Hilariously Stupid Science Questions
"There's no such thing as a stupid question." We'd now like to present eleven more, courtesy of the same esteemed panel of "logic-dodging" jokesters over at Reddit that came up with the original list.
This post originally appeared on the Newton blog at RealClearScience. Read the original here.
Back in September, we shared eleven questions that would make even the most understanding science teacher take back the saying, "There's no such thing as a stupid question." We'd now like to present eleven more, courtesy of the same esteemed panel of "logic-dodging" jokesters over at Reddit that came up with the original list:
If setting off nukes creates "nuclear winters", why don't we set off a few nukes to offset global warming?
If electricity always follows the path of least resistance, why doesn't lightning only strike in France?
What happens if a very stoppable force meets a very movable object?
If Pi is never ending, why is there still world hunger?
Is HIV considered a "retro virus" because it started to be a problem in the 80s?
Why does alcohol need proofs? Shouldn't we just take their word for it?
Do strippers in the southern hemisphere spin around their poles in the opposite direction as strippers in the northern hemisphere?
If sound can't travel through vacuums, why are they so loud?
How can we trust atoms if they make up everything?
If there's a new moon every month. Where does the old one go?
Why did ancient people bury so many buildings?
How can fish hold their breath for so long underwater?
If Corn Oil is made from corn, and Olive Oil is made from olives, where does Baby Oil come from? (from TeamRed_vs_TeamBlue)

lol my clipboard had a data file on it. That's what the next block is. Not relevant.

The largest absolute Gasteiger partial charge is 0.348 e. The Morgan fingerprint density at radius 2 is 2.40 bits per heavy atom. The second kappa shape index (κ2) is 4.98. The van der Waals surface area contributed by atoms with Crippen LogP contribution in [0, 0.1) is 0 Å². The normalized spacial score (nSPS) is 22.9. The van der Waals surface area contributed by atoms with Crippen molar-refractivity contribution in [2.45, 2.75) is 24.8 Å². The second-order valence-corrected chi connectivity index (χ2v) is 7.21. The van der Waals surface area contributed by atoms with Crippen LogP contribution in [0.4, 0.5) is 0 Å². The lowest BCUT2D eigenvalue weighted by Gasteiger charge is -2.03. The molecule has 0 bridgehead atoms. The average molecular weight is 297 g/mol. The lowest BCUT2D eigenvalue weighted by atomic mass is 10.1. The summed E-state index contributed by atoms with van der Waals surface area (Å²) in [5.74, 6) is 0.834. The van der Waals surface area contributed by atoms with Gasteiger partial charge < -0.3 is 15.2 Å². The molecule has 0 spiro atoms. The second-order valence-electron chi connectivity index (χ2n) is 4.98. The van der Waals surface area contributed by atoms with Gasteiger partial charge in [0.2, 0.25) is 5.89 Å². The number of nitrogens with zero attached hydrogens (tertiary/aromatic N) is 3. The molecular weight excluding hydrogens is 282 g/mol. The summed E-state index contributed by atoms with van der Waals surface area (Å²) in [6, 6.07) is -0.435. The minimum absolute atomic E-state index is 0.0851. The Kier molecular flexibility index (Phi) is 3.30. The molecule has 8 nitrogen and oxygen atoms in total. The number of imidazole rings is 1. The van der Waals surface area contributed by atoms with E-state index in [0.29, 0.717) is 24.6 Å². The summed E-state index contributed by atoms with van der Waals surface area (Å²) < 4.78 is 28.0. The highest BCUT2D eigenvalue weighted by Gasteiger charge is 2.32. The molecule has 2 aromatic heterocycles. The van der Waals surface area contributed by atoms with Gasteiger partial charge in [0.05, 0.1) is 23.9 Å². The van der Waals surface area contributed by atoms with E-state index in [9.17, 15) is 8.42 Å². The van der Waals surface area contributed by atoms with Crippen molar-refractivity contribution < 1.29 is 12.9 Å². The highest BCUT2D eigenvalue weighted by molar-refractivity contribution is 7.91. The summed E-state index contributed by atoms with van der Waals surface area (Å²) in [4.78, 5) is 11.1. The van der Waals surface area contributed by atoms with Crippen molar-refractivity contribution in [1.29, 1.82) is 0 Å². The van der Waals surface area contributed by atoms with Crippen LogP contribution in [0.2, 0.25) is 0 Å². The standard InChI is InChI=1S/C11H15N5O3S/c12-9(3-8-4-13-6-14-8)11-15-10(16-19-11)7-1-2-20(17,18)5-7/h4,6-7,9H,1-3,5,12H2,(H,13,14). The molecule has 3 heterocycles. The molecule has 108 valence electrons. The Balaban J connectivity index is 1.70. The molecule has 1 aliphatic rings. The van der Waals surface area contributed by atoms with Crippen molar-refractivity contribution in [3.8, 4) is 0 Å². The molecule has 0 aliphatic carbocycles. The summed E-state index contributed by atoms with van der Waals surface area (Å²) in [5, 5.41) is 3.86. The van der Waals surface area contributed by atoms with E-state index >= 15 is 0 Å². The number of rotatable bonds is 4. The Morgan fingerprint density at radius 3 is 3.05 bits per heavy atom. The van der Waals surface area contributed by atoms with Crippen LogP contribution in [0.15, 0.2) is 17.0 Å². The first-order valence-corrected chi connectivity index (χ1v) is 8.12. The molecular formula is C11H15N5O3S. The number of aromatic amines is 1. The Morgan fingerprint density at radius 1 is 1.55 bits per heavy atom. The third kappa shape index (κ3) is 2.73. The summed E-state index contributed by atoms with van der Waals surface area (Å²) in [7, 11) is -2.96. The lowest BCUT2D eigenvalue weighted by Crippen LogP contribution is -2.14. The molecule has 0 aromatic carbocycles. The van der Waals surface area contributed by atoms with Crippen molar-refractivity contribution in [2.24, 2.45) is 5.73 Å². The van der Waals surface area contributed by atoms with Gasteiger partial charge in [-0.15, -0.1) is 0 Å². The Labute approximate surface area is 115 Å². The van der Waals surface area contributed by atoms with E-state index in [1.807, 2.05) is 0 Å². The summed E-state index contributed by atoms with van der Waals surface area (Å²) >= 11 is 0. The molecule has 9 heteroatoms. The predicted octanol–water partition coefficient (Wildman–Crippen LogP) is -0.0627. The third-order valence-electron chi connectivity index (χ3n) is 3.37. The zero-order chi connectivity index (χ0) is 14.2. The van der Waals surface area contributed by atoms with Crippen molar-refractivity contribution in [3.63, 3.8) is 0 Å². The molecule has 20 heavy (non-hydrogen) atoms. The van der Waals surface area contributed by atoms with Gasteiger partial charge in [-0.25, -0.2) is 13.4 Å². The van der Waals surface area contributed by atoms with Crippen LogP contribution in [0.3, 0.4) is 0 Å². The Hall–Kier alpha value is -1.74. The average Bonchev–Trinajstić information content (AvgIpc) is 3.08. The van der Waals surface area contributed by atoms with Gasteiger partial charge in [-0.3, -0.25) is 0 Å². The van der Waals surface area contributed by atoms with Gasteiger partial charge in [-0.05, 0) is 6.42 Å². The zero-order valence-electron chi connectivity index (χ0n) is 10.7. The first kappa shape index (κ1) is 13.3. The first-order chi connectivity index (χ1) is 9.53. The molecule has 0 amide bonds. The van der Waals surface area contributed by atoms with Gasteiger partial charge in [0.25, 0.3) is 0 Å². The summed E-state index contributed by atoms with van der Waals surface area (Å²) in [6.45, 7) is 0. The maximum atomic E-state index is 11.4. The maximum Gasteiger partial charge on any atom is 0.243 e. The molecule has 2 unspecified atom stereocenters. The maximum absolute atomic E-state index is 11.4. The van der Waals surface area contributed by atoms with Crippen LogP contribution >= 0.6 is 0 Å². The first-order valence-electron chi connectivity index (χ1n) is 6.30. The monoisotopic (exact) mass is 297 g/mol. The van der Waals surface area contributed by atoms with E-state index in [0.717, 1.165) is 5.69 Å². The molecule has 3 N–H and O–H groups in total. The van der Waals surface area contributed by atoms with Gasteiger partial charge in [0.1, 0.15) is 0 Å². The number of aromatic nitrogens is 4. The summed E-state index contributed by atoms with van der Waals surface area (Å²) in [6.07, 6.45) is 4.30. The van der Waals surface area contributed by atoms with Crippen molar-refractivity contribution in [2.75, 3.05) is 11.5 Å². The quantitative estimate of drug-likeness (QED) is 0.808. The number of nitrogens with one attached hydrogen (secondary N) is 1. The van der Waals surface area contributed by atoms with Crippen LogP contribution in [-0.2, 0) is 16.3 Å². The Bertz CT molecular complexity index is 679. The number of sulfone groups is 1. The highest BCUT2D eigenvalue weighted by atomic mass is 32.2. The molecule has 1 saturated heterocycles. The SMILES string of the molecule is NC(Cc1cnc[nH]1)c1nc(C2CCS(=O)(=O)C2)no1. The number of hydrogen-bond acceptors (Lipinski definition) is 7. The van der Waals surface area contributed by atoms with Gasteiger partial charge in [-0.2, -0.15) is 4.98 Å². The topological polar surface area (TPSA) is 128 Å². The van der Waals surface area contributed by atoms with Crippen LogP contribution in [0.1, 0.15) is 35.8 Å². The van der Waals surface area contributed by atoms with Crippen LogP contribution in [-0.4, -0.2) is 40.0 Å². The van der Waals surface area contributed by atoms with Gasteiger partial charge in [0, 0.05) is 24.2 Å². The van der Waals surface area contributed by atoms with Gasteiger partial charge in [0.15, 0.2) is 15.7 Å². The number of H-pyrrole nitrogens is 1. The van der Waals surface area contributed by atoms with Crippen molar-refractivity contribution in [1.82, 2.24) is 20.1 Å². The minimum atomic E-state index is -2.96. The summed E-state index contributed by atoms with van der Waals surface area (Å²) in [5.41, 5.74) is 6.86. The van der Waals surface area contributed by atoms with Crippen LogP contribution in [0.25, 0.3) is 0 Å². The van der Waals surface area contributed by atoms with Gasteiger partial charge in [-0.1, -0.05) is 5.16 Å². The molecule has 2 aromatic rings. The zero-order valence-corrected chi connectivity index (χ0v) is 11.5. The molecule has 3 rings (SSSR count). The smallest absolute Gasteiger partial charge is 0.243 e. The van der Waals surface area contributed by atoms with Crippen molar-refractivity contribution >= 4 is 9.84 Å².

(Image: Secret Ingredient via Shutterstock)
What can 3D printing do for medicine? The "sky is the limit," says Northwell Health researcher Dr. Todd Goldstein.
- Medical professionals are currently using 3D printers to create prosthetics and patient-specific organ models that doctors can use to prepare for surgery.
- Eventually, scientists hope to print patient-specific organs that can be transplanted safely into the human body.
- Northwell Health, New York State's largest health care provider, is pioneering 3D printing in medicine in three key ways.
An ordained Lama in a Tibetan Buddhist lineage, Lama Rod grew up a queer, black male within the black Christian church in the American south. Navigating all of these intersecting, evolving identities has led him to a life's work based on compassion for self and others.
- "What I'm interested in is deep, systematic change. What I understand now is that real change doesn't happen until change on the inside begins to happen."
- "Masculinity is not inherently toxic. Patriarchy is toxic. We have to let that energy go so we can stop forcing other people to do emotional labor for us."
We were gaining three IQ points per decade for many, many years. Now, that's going backward. Could this explain some of our choices lately?
There's a new study out of Norway that indicates our—well, technically, their—IQs are shrinking, to the tune of about seven IQ points per generation.
Here's why generalists triumph over specialists in the new era of innovation.
- Since the explosion of the knowledge economy in the 1990s, generalist inventors have been making larger and more important contributions than specialists.
- One theory is that the rise of rapid communication technologies allowed the information created by specialists to be rapidly disseminated, meaning generalists can combine information across disciplines to invent something new.
- Here, David Epstein explains how Nintendo's Game Boy was a case of "lateral thinking with withered technology." He also relays the findings of a fascinating study that found the common factor of success among comic book authors.
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